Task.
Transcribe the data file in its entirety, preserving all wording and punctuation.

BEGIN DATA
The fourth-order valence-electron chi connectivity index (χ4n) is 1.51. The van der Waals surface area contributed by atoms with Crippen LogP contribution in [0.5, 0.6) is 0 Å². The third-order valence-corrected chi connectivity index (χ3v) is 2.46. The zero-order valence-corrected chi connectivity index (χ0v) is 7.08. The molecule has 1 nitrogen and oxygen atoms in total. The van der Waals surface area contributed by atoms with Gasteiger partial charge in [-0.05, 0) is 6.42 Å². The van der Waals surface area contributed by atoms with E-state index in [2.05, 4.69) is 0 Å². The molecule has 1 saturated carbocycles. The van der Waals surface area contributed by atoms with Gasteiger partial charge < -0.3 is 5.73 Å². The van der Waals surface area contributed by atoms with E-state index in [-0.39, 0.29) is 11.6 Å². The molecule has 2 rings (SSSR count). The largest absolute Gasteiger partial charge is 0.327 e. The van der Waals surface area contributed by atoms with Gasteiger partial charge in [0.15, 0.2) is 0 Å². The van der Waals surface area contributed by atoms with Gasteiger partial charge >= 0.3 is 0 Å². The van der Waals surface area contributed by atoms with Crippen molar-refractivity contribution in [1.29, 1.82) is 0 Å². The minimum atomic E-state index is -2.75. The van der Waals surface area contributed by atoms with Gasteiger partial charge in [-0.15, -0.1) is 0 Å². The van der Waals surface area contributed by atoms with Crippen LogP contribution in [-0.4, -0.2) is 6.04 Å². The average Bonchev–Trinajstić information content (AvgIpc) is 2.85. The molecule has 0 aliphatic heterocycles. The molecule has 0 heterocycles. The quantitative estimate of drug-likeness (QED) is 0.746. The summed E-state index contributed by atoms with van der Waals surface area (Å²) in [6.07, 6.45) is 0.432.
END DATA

The fourth-order valence-electron chi connectivity index (χ4n) is 1.51. The van der Waals surface area contributed by atoms with Crippen LogP contribution in [0.5, 0.6) is 0 Å². The third-order valence-corrected chi connectivity index (χ3v) is 2.46. The zero-order valence-corrected chi connectivity index (χ0v) is 7.08. The molecule has 1 nitrogen and oxygen atoms in total. The van der Waals surface area contributed by atoms with Gasteiger partial charge in [-0.05, 0) is 6.42 Å². The van der Waals surface area contributed by atoms with E-state index in [2.05, 4.69) is 0 Å². The molecule has 1 saturated carbocycles. The van der Waals surface area contributed by atoms with Gasteiger partial charge < -0.3 is 5.73 Å². The van der Waals surface area contributed by atoms with E-state index in [-0.39, 0.29) is 11.6 Å². The molecule has 2 rings (SSSR count). The largest absolute Gasteiger partial charge is 0.327 e. The van der Waals surface area contributed by atoms with Gasteiger partial charge in [0.15, 0.2) is 0 Å². The van der Waals surface area contributed by atoms with Gasteiger partial charge >= 0.3 is 0 Å². The van der Waals surface area contributed by atoms with Crippen molar-refractivity contribution in [1.29, 1.82) is 0 Å². The minimum atomic E-state index is -2.75. The van der Waals surface area contributed by atoms with Gasteiger partial charge in [-0.15, -0.1) is 0 Å². The van der Waals surface area contributed by atoms with Crippen LogP contribution in [-0.4, -0.2) is 6.04 Å². The average Bonchev–Trinajstić information content (AvgIpc) is 2.85. The molecule has 0 aliphatic heterocycles. The molecule has 0 heterocycles. The quantitative estimate of drug-likeness (QED) is 0.746. The summed E-state index contributed by atoms with van der Waals surface area (Å²) in [6.07, 6.45) is 0.432.